This past week brought a piece of news that felt totally inevitable. No, I’m not talking about Donald Trump being crowned the presumptive Republican nominee. I’m talking about LinkedIn launching its own version of Instant Articles.
According to BuzzFeed News, LinkedIn is exploring its own version of Instant Articles that will allow publishers and brands to post content directly on the social network. Trendy! If 2014 was about CrossFit and 2015 was about wearables, 2016 is all about platform consolidation and dominance.
LinkedIn was early to this game in 2012, when it started letting influencers like Richard Branson, Bill Gates, and Contently’s very own Shane Snow publish directly to its platform. These influencers used the exposure to build followings of hundreds of thousands or millions of followers, leaving many publishers wishing that LinkedIn would help them do the same. In that vein, the move would be a win-win. Publishers—desperate to expand their reach—will get another venue to serve up content. LinkedIn, meanwhile, will get free content to keep people on its site and, soon enough, tons of ad revenue from publishers looking to promote their posts.
It’s a no-brainer for LinkedIn, just as auto-play videos and Instant Articles were for Facebook, Discover was for Snapchat, and Google AMP and the recently launched Google Posts were for Google. As much as some publishers want to deny it, people don’t care where they get their content. They just want to get it fast and without the bother of crappy ads.
So hoorah, a new way to get content out there and reach people. Is it time to celebrate? Maybe not.
Understandably, a future in which we spend all our time and consume all of our content on a handful of social platforms makes people really nervous. I was on three panels two weeks ago at Collision, the fast-growing tech conference put on by the folks at WebSummit, and every conversation seemed to naturally gravitate to the reality that these apps are eating the open web, with an emphasis on Facebook.
“I’m a bit concerned about a future that’s completely controlled and dependent on something external,” said Adam Singolda, CEO of Taboola—a content recommendation platform heavily dependent on the open web—during a discussion about the future of content discovery platforms. Still, he admitted: “Media companies cannot completely go against Facebook. There’s a billion people. We have to be there.”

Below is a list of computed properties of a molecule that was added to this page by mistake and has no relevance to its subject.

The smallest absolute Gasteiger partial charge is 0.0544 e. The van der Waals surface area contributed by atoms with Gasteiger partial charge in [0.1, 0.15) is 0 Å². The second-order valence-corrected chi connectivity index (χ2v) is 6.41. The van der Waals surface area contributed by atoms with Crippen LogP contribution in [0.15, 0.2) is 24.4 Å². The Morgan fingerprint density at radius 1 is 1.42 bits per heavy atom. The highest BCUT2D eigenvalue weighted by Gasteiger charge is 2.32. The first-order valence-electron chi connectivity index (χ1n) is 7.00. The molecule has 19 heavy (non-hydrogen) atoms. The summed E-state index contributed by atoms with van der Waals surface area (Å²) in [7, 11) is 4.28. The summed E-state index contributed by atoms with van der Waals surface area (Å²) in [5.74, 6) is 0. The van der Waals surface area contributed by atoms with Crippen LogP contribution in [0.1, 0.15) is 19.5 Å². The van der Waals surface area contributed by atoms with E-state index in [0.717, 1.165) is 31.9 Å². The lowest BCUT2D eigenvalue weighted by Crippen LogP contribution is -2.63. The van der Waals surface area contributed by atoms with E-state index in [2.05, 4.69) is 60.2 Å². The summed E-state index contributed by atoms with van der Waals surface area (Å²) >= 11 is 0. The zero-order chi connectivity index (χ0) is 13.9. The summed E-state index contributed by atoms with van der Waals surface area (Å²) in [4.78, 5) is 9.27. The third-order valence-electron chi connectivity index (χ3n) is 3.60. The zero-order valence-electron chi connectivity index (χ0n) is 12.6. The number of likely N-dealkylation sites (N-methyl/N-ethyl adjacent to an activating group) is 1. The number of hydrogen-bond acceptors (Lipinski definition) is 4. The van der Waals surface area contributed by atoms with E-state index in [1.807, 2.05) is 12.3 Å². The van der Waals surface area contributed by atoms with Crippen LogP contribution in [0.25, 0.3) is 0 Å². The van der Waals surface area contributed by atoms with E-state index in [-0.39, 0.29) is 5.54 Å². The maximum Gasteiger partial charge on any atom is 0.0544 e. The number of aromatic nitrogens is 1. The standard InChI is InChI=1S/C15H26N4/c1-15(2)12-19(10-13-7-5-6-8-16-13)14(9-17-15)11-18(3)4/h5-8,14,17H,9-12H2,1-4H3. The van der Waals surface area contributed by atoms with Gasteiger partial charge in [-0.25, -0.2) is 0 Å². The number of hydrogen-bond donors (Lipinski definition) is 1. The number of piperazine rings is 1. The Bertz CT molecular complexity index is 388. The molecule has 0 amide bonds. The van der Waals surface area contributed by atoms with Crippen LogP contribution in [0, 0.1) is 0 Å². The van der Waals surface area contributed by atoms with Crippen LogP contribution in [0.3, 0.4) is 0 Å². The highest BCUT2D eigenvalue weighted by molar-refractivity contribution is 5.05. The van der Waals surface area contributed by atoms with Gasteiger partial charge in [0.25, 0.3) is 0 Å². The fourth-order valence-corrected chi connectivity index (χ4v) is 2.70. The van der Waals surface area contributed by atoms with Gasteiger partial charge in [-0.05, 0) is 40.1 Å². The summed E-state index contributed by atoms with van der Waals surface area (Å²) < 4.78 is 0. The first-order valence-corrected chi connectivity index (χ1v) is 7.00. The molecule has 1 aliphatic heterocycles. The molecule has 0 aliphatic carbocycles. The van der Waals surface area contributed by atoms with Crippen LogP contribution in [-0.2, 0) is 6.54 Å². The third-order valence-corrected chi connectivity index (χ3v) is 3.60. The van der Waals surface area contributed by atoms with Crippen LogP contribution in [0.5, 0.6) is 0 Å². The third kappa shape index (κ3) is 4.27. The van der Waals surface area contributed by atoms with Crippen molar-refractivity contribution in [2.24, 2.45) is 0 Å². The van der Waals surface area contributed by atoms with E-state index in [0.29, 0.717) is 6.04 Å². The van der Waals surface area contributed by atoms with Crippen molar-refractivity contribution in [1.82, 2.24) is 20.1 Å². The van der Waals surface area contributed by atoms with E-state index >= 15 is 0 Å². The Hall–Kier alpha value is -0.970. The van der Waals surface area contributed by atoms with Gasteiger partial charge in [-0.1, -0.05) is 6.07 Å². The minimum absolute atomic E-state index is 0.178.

On that last point, media companies definitely agree. Facebook launched Instant Articles one year ago this week, and the product was met with skepticism, rejection, and existential crises. Today, many are going all-in Facebook’s native offerings, posting as many Instant Articles as possible while restructuring their teams so they can hire more people to create Facebook autoplay videos. For instance, Mashable laid off 30 staffers in April as part of a “strategic shift” toward video.
Critics like Digiday’s Lucia Moses have expressed serious doubts that this approach can work, particularly since there’s no clear way to generate significant revenue through Facebook videos yet. And even if Facebook does put ads against these videos in a way that works, Singolda noted that there’s just not enough premium impressions to go around for video to save most publishers. Instant Articles are garnering roughly the same CPMs as most publisher sites, but that alone probably won’t save anyone.
The same goes for LinkedIn. It’s a nice new platform for publishers, but it’s unlikely to change the underlying unit economics.
The easiest answer to a lot of these questions go something like this: #brands!
Brands have a far less complex relationship with platforms than publishers do; they don’t want monetization, they just want reach. Brands are used to going through third parties to reach people—it used to be radio and TV, it’s also Facebook and sponsored listicles on BuzzFeed.
I’d wager that most publishers are hoping that if they boost their video operation, they can turn around and make videos for brands while taking home huge margins, thanks to the scale of autoplay video and Facebook ads. With Facebook video, you can easily spend less than $10,000 on production and promotion and still deliver over 200,000 views—which is the kind of package that some brands will pay six figures for. They can do the same thing with native ad Instant Articles. Call it the “Dear Kitten” model.
However, this isn’t a long-term solution. Brands and their agencies are already realizing that it’s cheaper to just create native Facebook content and push it out themselves, rather than go through a publisher as the middleman. That goes for LinkedIn, Google Posts, Instagram, and just about every other native publishing platform you can think of.
Ultimately, this dramatic and unstoppable move to platforms boils down to this: really good for brands that know what they’re doing, but a freaking minefield for publishers. Plan your panic accordingly.
This article originally appeared on Contently’s The Content Strategist.